Sources

    • Wlodarski, Robert James and Anne Powell Wlodarski. Dinner and Spirits: A Guide to America’s Most Haunted Restaurant, Taverns, and Inns. Lincoln, NE: iUniverse Publishing, 2000.

Passing out of Monteagle, the road continues northwest into the town of Manchester, the seat of Coffee County.

Manchester

Manchester City Cemetery
West High Street

Manchester City Cemetery Tennessee
Manchester City Cemetery, 2009, by Susan Clemons. Courtesy of Find-A-Grave.

Some years ago, a reporter from the local Manchester Times had an eerie experience in the city cemetery following an evening candlelight tour. He wrote in the paper a few years later, “As we neared the end of the presentation and moved to the newer part of the cemetery, I was stopped by what seemed like the voices coming from a nearby group. There was, however, no group near us. The sounds were faint and at the same time seemed right behind me. Still, I couldn’t pin down any particular direction they were coming from. Later I asked my wife and she too had heard something strange but hadn’t wanted to mention it.”

Sources

    • Coffelt, John. “Haunted Manchester: Times readers details some of the spookiest sites in the area.” Manchester Times. 31 October 2018.

Old Stone Fort State Archaeological Park
732 Stone Fort Drive

Old Stone Fort State Archaeological Park Manchester Tennessee
View from atop one of the earthworks at Old Stone Fort State Archaeological Park, 2006. Photo by Brian Stansberry, courtesy of Wikipedia.

As US 41 leaves Manchester, it passes by Old Stone Fort State Archaeological Park. This state park preserves an ancient Native American site with stone structures and earthworks built at the confluence of the Duck and Little Duck Rivers. The Manchester Times reports that a visitor to the park after hours under a full moon heard the sound of a person running through an open field. The visitor stood there listening to the strange sound, though they did not see anyone around. As the sound passed them they felt a slight breeze.

Sources

    • Coffelt, John. “Haunted Manchester: Times readers details some of the spookiest sites in the area.” Manchester Times. 31 October 2018.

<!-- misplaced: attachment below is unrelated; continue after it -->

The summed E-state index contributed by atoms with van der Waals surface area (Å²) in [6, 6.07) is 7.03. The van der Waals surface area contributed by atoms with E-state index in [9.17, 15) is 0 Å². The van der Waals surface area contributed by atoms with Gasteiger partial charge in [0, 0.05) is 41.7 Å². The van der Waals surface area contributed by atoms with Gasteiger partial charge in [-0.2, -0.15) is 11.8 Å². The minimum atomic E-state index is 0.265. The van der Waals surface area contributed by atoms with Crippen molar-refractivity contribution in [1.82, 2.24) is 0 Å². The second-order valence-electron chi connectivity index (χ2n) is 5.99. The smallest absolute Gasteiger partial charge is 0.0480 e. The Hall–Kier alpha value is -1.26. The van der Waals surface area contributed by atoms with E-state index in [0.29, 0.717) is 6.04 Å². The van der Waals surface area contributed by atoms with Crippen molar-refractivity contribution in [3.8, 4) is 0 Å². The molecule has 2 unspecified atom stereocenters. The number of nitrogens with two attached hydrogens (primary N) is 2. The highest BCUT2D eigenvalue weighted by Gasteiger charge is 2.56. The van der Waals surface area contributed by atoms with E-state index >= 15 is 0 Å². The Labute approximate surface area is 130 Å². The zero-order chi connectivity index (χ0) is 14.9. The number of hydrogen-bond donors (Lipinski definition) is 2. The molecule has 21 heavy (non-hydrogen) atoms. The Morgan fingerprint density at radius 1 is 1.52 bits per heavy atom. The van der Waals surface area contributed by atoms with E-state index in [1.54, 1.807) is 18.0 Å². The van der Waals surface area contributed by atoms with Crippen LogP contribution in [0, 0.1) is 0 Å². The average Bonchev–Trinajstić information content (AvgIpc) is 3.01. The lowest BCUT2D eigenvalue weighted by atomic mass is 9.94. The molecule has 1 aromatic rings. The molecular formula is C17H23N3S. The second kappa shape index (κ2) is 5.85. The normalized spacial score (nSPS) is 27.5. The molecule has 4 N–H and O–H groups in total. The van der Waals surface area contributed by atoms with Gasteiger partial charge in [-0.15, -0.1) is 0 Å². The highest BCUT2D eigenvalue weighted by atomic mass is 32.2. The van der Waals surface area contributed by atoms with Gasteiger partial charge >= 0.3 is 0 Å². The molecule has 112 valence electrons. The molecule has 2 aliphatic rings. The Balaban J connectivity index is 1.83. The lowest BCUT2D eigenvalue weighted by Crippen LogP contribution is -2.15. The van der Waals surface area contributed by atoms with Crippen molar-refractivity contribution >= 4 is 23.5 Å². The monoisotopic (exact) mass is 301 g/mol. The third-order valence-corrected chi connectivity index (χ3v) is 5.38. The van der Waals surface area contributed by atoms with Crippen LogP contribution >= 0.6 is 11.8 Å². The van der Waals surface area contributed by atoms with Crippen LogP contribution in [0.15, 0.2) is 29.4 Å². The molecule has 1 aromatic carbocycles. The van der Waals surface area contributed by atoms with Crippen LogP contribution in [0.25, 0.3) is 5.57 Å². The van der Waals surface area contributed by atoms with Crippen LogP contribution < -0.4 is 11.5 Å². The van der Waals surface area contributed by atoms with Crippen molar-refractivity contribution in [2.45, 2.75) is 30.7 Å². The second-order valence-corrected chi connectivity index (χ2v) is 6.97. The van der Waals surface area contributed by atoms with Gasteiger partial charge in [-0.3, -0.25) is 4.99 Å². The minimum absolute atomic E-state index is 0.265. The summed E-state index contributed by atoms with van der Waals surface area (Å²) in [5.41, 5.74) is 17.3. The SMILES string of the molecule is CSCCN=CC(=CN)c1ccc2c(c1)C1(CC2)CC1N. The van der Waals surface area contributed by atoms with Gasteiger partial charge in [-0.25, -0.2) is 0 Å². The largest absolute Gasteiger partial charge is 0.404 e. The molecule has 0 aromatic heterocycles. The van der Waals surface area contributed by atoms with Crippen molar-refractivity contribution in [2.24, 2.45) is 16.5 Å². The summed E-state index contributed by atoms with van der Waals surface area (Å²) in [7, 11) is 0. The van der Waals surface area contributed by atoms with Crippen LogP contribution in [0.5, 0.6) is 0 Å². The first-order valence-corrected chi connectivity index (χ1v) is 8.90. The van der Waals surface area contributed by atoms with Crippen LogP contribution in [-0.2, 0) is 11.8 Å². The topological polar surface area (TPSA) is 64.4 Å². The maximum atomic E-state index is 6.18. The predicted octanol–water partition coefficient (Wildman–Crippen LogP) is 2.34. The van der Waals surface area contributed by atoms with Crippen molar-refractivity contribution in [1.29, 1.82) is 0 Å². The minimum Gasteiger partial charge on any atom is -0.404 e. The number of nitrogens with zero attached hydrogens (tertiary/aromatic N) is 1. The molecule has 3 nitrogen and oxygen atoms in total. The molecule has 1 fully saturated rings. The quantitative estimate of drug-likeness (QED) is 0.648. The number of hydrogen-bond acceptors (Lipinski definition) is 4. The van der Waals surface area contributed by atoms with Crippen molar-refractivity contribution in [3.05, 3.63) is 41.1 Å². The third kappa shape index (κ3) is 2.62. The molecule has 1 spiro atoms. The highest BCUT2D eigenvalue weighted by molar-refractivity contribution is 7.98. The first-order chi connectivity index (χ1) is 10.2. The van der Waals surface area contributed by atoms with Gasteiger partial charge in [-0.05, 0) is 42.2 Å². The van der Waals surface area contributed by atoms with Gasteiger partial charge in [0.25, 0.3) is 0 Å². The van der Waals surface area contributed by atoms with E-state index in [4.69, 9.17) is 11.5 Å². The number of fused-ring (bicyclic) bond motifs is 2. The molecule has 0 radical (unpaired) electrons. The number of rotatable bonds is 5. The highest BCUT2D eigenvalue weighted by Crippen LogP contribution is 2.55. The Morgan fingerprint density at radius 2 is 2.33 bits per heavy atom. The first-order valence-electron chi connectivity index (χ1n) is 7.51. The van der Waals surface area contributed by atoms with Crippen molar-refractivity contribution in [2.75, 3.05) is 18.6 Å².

• Old Stone Fort (Tennessee). Wikipedia, the Free Encyclopedia. Accessed 17 July 2022.

In Rutherford County, the road enters the Nashville Metropolitan area of which Murfreesboro is now the largest suburb.

Murfreesboro

Now the sixth-largest city in the state, Murfreesboro dates its beginnings to the late 18th century when Colonel William Lytle provided land to build a public square, cemetery, and a Presbyterian church. The town was chartered by the state legislature in 1811 and was deemed the county seat of Rutherford County. A few years later, the first courthouse was built in the center of the public square. This building served as the state capitol for nearly a decade until the capitol was moved to nearby Nashville.

Three battles fought here during the Civil War brought national notoriety to the small town. The second of those battles, the Battle of Stones River fought on New Year’s Eve 1862 until January 2, 1863, brought death and devastation to a huge area north of town. In the 1920s, a small percentage of this battlefield was designated by the National Park Service as a military park. The park is in two portions on both sides of US 41, just north of downtown.

Murfreesboro remained a busy center of trade into the mid-20th century. As Nashville has sprawled beyond its limits, the city has developed as a suburb. In the 1990s, much of that development was centered on land around the battlefield park, making this battlefield one of the most endangered in the country. As this dark and bloody ground has been developed, residents and the employees of businesses built here have reported paranormal activity.

Sources

  • Huhta, James K. “Murfreesboro.” Tennessee Encyclopedia. 8 October 2017.

Historic Rutherford County Courthouse
Public Square

The first courthouse in the center of Murfreesboro’s Public Square was constructed in 1813. It was in this building that the state legislature met for nearly a decade after the town was deemed the state capital. That first building was replaced after fire destroyed it in 1822. The current building replaced the second courthouse and dates to 1859. During its lifetime it has witnessed a tremendous panoply of history play out within its walls and on the square surrounding it.

During the Civil War, hostilities found their way to the halls of the building as Confederate forces under General Nathan Bedford Forrest raided the Union-occupied town. On July 13, 1862, the Union-occupied courthouse was quickly surrounded by rebel troops who eventually broke their way through the doors. With soldiers from Company B of the 9th Michigan trapped on the upper floors, soldiers from the 1st Georgia Cavalry started a fire to smoke out the Yankees. Trapped, the Michigan soldiers surrendered, and Forrest’s successful raid became a feather in the general’s cap.

Historic Rutherford County Courthouse Murfreesboro Tennessee
Historic Rutherford County Courthouse, 2007, by MArcin K. Courtesy of Wikipedia.

During the Union occupation of the city, the courthouse lawn saw several executions as military leaders tried to contain the rebellious local population and deal with Confederate spies and informants. Later, locals lynched a 19-year-old African-American man here in 1881. Houston Turner was arrested for an attack on a white woman and was being transported to Nashville by the county sheriff when the entourage was surrounded by a mob demanding the prisoner be turned over to them for justice. The sheriff, seeing no alternative, turned him over to the mob who immediately exacted “justice” by hanging him on the courthouse lawn.